Neurofibromatosis and Hemangiomas
Neurofibromatosis is a genetic disorder that spurs growth of tumors in the nervous system. Tumors originate in the cells that make up the nerves and the membrane that protects them (called the myelin sheath).
There are three types of neurofibromatosis:
- The most common, NF1, causes tumors to grow on nerves and less often in the brain and spinal cord. Abnormalities such as skin changes and bone deformities may occur. Surgery may be performed to remove tumors or to correct bone deformities.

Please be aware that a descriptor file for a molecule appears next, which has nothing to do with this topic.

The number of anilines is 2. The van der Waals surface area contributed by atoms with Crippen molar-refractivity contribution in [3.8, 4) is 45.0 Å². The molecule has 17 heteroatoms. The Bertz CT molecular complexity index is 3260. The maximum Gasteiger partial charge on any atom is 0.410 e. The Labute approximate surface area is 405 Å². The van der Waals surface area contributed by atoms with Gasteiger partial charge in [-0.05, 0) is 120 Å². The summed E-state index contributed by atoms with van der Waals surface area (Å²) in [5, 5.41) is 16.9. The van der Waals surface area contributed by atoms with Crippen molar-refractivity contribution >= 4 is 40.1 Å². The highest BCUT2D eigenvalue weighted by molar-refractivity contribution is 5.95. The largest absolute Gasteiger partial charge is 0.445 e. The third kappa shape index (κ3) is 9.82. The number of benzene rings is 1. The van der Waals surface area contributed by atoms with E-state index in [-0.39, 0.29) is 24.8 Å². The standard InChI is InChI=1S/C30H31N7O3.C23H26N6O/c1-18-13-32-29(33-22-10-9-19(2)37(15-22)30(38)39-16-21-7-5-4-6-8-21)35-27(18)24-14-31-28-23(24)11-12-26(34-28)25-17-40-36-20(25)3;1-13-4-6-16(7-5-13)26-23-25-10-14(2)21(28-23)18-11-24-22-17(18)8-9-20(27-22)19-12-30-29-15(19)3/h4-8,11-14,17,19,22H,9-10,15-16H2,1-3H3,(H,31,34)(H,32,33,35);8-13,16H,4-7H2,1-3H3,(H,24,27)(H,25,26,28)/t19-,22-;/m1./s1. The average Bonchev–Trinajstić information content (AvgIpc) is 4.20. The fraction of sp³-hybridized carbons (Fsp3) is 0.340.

- NF2, often arising in the teen years, inflicts hearing loss, tinnitus (ringing in the ears), and poor balance.
- Schwannomatosis is the rarest type. It is very painful and is most often diagnosed in adulthood.
A hemangioma, also called a “strawberry birthmark” or “strawberry nevus,” is made up of extra blood vessels that form a cluster. A hemangioma may be present at birth or may develop one to three weeks after birth.
Most of these birthmarks appear on the baby’s face, scalp, chest or back. Treatment usually isn't necessary as the hemangioma shrinks during childhood, although the skin may still show a mark or stay somewhat raised.
When hemangiomas interfere with sight, breathing, or hearing, they may be treated with medications, laser therapy, or surgery.